Fewer "line noise" characters. Guido deliberately tries to avoid characters that aren't used a lot in everyday text. @ and $ aren't used at all; neither is ? (which *could* serve a purpose in variable names). Some constructs are borrowed from C, like the binary operators &, | and ^. This doesn't affect readability much, because they aren't used very often. Whenever possible, a keyword is used rather than special characters: not instead of !, and instead of &&, or instead of ||. Other characters, like the backtick and the backslash, are used sparingly.

All these features together make Python code extremely easy to gloss over. I don't know much about usability studies, but my pet theory is that every bit of line noise is a tiny little hurdle, something that requires a few extra brain cycles to figure out what's going on.

Of course, readability goes hand in hand with the ability to understand code. Python does its best there, too; it would be much less readable if the language was highly irregular, inconsistent or context-sensitive. But that is something for another day...

1) "Text we usually read", implying English, or other Western European languages. I realize that this view is biased and that a Japanese's notion of "normal text", for example, would be very different.

Posted by Hans Nowak on 2003-10-27 09:57:10   {link}
Categories: Python

Changes (2)

In spite of the impression some people might get when reading this weblog, I am not against all proposed changes to Python. emoticon:smile

Here's one I like: an extra keyword for list.sort() to support the common "decorate-sort-undecorate" idiom. (python-dev discussion; start here) This feature is small, non-intrusive, and very useful. When added to tutorials, it will also teach newbies to do the right thing (as opposed to teaching them the D-S-U idiom, which is clumsy). Also, if you don't know the idiom, you're likely to use a comparison function and run into performance problems for large lists. This makes this feature non-trivial.

The aforementioned thread has interesting stuff, besides the proposal; why DSU in its regular form is a bad choice for sorting large lists of database keys, for example (the correct way to do it is provided as well).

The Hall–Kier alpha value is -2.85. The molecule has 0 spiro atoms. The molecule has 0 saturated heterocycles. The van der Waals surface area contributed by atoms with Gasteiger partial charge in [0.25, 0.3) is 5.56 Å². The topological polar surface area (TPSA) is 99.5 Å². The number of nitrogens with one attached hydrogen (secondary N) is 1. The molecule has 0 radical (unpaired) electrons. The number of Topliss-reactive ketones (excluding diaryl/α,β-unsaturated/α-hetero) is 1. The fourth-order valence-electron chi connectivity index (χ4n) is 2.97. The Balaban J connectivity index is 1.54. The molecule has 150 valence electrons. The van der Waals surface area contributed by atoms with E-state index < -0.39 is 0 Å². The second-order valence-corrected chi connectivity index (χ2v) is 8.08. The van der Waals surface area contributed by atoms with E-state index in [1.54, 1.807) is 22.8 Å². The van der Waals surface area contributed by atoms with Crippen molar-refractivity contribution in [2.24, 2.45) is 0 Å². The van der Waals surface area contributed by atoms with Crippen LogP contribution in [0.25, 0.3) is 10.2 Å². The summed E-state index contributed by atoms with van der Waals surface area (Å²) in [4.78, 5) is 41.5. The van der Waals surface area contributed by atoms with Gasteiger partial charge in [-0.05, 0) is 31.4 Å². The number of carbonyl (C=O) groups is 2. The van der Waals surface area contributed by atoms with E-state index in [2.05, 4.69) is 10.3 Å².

Also, a (possibly misquoted) saying attributed to Tim Peters:

Adding trivial functions is a net loss because the burden of learning or becoming aware of them (and their implementation nuances) will far exceed the microscopic benefit of saving a line or two that could be coded on the spot as needed.

This is exactly the problem I have with adding things like sum and the proposed list.sorted. Apparently people don't consider them 'trivial' for some reason. (Update: For arguments in favor of list.sorted, which were received favorably by Guido, see this post.)

list.sorted comes from another discussion about list.sort (starts here). Interesting quotes here too:

[Tim Peters]
That said, since we're having a fire sale on optional sort arguments in 2.4, I wouldn't oppose an optional Boolean argument you could explicit set to have x.sort() return x. For example,
>>> [1, 2, 3].sort(happy_guido=False)
[1, 2, 3]

Posted by Hans Nowak on 2003-10-26 12:39:50   {link}
Categories: Python


Since gouramis are labyrinth fish as well (like bettas), I wonder if that means that you can keep them in a bowl as well? Without a filter and all that good stuff? This site seems to think so. (Although the guy says you don't have to change the water at all; I wouldn't go that far.) AquariumFish recommends an aquarium, though.

Posted by Hans "if there's room for 20 fish, there's room for 21" Nowak on 2003-10-25 23:07:03   {link}
Categories: bettas